High schools still in virus education

The high school football season is entering its first week of conference play, and one of the state’s top health officials is stressing safety as teams keep playing.

Dr. Joel Tumlison, a physician specialist with the Arkansas Department of Health, said that he’s been pleased with how football programs have adapted to coronavirus protocols for the 2020 season.

“I think the schools have done a pretty good job in general,” Tumlison said. “We want to try to keep the spread down.”

However, there have been several bumps in the road this week.

As of Thursday, 15 conference matchups scheduled for tonight were affected by covid-19, including Conway at Little Rock Southwest, Little Rock Parkview at Greenwood, Jonesboro at El Dorado, Texarkana at Magnolia and Arkadelphia at Nashville.

Overall, there have been 34 known games affected by the virus this season, including 19 during the first four weeks from Aug. 27-Sept.

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Mass. education head wants districts to get kids back to school while they can in case of second virus spike

“It would be unfortunate if later in the year, a district had to go remote because the virus spiked back up in their community and they recognized, ‘Wow we could have had our kids back in for a couple of months or maybe even six months, and we missed that window,’” Riley continued, speaking at a press conference at the State House.

Only districts that are in the state’s red coronavirus risk category — the highest risk designation — for three consecutive weeks should stick with remote-only learning, Riley and Governor Charlie Baker have said.

Riley also spoke Thursday about a “soup-to-nuts” audit by the state that could be imposed on some districts that are pursuing a remote-only start to the academic school year. Sixteen districts have been identified by Riley and Baker for starting remotely despite public health data indicating it is safe to bring students back, the state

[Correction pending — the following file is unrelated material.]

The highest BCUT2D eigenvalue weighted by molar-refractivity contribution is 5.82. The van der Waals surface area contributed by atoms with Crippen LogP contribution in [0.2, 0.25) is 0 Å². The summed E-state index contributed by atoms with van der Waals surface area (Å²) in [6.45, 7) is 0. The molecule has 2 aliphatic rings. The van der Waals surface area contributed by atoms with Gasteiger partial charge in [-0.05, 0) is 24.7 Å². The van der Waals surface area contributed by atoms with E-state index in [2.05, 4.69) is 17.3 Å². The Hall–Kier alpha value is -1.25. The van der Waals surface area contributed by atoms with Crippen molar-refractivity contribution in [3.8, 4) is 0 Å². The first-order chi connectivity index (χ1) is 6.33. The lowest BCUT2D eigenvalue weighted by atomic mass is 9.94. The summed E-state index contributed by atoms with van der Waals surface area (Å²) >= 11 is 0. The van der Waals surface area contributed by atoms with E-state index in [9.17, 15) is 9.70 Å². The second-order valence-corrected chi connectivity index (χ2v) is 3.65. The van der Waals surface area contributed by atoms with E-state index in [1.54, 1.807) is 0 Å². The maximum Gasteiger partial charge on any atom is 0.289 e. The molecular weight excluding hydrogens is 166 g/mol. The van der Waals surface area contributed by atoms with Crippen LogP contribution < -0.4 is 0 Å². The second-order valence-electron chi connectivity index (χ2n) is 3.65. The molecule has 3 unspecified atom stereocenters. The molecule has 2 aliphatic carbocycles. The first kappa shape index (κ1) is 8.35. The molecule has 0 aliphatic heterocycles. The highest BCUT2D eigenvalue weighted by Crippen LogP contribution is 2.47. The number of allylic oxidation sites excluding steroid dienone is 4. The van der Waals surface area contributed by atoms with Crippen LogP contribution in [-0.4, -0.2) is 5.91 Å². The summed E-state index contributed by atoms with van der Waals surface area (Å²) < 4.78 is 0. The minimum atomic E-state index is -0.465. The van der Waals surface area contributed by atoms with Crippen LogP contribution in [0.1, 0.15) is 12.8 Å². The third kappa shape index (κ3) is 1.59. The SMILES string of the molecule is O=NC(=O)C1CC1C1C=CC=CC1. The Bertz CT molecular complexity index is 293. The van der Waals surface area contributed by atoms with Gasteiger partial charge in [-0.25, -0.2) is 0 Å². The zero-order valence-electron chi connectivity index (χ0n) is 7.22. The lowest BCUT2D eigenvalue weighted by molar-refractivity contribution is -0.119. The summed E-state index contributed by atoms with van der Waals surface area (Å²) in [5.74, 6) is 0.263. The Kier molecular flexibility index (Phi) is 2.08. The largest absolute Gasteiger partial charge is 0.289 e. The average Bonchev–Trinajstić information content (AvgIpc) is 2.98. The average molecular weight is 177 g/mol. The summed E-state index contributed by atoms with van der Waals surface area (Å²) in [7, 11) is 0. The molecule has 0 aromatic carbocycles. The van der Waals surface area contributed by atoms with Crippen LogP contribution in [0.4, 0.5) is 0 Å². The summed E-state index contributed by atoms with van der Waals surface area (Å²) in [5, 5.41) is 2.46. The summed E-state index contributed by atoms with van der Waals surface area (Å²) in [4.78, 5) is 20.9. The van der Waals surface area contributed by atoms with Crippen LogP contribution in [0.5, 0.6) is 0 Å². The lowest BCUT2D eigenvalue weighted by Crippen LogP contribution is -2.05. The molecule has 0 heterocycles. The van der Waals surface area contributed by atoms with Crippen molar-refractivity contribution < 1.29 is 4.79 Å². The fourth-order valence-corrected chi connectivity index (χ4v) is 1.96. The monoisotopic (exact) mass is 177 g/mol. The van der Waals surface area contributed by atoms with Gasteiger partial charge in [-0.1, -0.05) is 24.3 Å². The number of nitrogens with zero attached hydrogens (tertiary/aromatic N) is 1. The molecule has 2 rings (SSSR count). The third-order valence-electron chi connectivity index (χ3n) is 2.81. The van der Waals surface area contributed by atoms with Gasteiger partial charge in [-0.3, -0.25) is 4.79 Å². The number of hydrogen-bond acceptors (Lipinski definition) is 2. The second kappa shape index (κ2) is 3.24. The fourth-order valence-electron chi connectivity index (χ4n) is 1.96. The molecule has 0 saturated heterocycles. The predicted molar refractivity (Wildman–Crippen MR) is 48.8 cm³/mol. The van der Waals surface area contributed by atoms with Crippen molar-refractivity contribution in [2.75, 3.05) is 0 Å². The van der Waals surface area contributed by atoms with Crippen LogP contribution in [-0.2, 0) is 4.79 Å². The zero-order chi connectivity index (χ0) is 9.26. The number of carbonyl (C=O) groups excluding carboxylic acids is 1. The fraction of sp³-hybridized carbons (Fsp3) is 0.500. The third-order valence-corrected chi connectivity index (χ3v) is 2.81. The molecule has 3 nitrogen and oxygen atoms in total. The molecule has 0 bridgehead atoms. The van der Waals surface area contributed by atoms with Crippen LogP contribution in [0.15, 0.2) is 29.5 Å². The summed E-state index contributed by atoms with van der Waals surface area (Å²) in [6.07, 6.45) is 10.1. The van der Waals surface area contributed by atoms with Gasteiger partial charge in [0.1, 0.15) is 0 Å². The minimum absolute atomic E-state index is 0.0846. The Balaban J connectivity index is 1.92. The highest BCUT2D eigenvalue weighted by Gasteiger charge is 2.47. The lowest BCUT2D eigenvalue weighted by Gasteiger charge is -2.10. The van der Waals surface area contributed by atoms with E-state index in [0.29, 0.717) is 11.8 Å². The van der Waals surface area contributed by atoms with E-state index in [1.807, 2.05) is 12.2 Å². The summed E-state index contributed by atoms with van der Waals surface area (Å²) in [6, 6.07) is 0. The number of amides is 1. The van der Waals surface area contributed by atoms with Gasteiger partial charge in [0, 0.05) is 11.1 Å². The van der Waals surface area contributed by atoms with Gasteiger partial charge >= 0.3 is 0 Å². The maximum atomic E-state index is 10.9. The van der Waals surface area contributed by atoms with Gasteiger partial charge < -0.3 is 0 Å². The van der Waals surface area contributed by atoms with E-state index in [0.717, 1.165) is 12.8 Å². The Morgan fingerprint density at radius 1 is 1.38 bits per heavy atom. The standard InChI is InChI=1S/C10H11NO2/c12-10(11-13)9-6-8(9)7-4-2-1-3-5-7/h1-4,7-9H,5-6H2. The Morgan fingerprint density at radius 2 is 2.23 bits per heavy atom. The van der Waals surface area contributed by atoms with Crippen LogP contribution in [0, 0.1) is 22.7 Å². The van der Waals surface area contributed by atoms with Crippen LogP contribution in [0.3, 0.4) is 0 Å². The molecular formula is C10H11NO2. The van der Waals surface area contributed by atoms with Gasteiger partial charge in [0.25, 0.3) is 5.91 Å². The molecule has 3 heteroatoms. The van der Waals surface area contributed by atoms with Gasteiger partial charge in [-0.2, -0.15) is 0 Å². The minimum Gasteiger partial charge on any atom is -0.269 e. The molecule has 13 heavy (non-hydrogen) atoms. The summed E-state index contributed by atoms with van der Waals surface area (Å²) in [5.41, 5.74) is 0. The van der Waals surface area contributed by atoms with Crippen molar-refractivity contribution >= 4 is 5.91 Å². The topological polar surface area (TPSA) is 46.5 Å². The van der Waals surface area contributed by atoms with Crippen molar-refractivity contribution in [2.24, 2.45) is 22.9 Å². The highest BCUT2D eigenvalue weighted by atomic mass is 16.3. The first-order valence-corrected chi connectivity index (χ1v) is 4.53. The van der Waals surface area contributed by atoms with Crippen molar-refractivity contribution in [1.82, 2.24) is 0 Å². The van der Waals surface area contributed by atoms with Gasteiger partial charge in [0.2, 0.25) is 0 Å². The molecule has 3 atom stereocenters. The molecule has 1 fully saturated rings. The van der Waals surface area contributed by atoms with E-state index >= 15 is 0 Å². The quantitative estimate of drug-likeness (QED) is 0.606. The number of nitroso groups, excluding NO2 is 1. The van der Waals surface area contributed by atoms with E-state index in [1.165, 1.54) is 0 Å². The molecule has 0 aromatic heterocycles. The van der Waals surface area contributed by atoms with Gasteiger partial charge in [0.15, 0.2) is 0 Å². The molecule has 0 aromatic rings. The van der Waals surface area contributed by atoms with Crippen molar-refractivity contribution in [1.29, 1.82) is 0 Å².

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US Health Officials Bemoan Conspiracy Theories Hampering Virus Response

This still from video streamed by the Senate HELP Committee shows Dr. Anthony Fauci, director of the NIAID, pushes back against unscientific assertions made about the Covid-19 virus from Senator Rand Paul during a lengthy hearing Wednesday. (Image via Courthouse News)

WASHINGTON (CN) — Shooting down a “deep-state” conspiracy theory on the Covid-19 vaccine and eviscerating an unscientific claim that herd immunity lowered virus transmissions in hard-hit New York City were just two items on a packed agenda for public health officials called Wednesday to testify before Congress on the state of the pandemic.

It was a scene reminiscent of earlier hearings hosted by the Republican-controlled Senate Health, Education, Labor and Pensions Committee.

Dr. Anthony Fauci, director of the National Institute of Allergy and Infectious Disease, fielded curt questions from Senator Rand Paul, a Kentucky Republican, on the very science underpinning what the nation’s top experts know so far about

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